Consumer Vega 10 will almost certainly sport 4 or 8 GB of HBM2. I think that might’ve been confirmed a couple months ago. There’s a video floating around where Raja goes into how Vega is more efficient with its use of vram capacity and that’s why they claim that an 8GB card can game like a 16GB (or more aptly, 11-12GB) competing card and a 4GB card can game like an 8GB competing card.

      But overall, it’ll still be two stacks of HBM2. That’s all but guaranteed.

        • psuedonymous
        • 3 years ago

        [quote<]I agree that a "Titan" makes sense, though this "Frontier Edition" might be AMD's Titan.[/quote<]Not if they price it for the HPC market. If you think the Titans are overly expensive, don't even go look at the price of Tesla or top-end Quadro cards!

    • backwoods357
    • 3 years ago

    AMD is a branding mess and they need to get their shit together and get the RX Vega out the door in the near future or they will lose traction. If they delay until Q4 or late Q3 people will just wait it out for the next GTX.

    • Ninjitsu
    • 3 years ago

    Could have called it Radeon Lyra, but no, “eypc frontier gamerz elite pro edition”.

      • ImSpartacus
      • 3 years ago

      Yeah, it’s pretty cringey.

      Sometimes I don’t know what AMD marketing is thinking.

      • nico1982
      • 3 years ago

      [quote<]Could have called it Radeon Lyra[/quote<] Nice!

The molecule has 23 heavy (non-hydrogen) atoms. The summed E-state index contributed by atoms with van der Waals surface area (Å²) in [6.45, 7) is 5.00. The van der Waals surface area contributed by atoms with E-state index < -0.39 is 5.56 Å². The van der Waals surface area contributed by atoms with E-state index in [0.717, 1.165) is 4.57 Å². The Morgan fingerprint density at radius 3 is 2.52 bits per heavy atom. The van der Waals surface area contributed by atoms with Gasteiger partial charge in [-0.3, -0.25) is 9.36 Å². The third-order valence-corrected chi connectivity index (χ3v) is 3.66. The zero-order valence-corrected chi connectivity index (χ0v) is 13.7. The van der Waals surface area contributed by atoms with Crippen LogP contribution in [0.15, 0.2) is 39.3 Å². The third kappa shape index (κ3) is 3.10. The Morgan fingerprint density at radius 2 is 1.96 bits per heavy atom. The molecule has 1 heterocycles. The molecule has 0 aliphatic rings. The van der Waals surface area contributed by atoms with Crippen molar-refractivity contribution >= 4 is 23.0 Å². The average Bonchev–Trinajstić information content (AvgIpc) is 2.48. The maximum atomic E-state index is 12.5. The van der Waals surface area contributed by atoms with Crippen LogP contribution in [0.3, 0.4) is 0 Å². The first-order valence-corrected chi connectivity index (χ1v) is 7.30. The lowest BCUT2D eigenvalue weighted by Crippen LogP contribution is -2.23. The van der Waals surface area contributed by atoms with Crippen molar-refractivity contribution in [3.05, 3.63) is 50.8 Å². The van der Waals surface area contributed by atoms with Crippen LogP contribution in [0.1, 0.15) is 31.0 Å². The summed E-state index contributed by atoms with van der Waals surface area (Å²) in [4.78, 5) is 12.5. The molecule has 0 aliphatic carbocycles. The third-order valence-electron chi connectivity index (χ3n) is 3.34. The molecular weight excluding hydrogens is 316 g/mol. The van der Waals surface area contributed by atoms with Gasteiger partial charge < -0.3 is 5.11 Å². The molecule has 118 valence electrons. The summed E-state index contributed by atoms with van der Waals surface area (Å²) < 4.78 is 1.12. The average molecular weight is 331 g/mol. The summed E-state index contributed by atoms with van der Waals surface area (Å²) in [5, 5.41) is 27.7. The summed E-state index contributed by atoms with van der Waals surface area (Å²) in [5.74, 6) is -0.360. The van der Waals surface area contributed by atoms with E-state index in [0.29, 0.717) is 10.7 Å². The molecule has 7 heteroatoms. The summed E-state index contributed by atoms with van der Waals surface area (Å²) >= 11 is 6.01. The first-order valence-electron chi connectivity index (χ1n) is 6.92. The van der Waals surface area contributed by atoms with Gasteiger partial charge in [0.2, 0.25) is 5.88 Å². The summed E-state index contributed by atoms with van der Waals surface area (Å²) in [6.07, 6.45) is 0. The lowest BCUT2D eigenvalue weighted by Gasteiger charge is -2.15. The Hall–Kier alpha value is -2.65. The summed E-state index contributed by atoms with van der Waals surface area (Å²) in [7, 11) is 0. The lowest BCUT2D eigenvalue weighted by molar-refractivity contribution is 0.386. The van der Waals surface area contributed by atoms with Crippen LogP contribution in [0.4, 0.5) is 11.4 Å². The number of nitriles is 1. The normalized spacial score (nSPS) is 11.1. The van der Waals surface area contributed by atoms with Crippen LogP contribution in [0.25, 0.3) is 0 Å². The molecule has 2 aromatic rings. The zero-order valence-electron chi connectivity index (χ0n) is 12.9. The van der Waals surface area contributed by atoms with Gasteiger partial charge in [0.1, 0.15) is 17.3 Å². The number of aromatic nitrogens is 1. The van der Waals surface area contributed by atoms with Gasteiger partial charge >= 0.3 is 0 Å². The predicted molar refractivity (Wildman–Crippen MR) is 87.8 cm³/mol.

• kuttan
    • 3 years ago

    Impressive. AMD should name the new Vega as Radeon Koduri Edition lol.

    • the
    • 3 years ago

    Well the theoretical performance matches up, I guess it’ll determine how well the new architecture runs and how mature the drivers are to see if this Vega card can surpass the GTX 1080 Ti/Titan XP. The potential is there.

      • ET3D
      • 3 years ago

      At least for SpecViewperf it seems to work well, according to AMD: [url<]http://pro.radeon.com/en-us/vega-frontier-edition/[/url<]

    • caconym
    • 3 years ago

    gotta admit, I like the little LED “voxel”

      • UberGerbil
      • 3 years ago

      It looks good in the 3D render. I wonder what it’ll look like when it’s actually on real hardware?

        • backwoods357
        • 3 years ago

        [url<]http://images.techhive.com/images/article/2017/05/radeon-vega-100722929-large.jpg[/url<]

    • Beahmont
    • 3 years ago

    Good News Everybody!

    It’s got to be cheaper than GV100 because it’s slower at FP32 and FP16 and doesn’t even mention FP64 performance.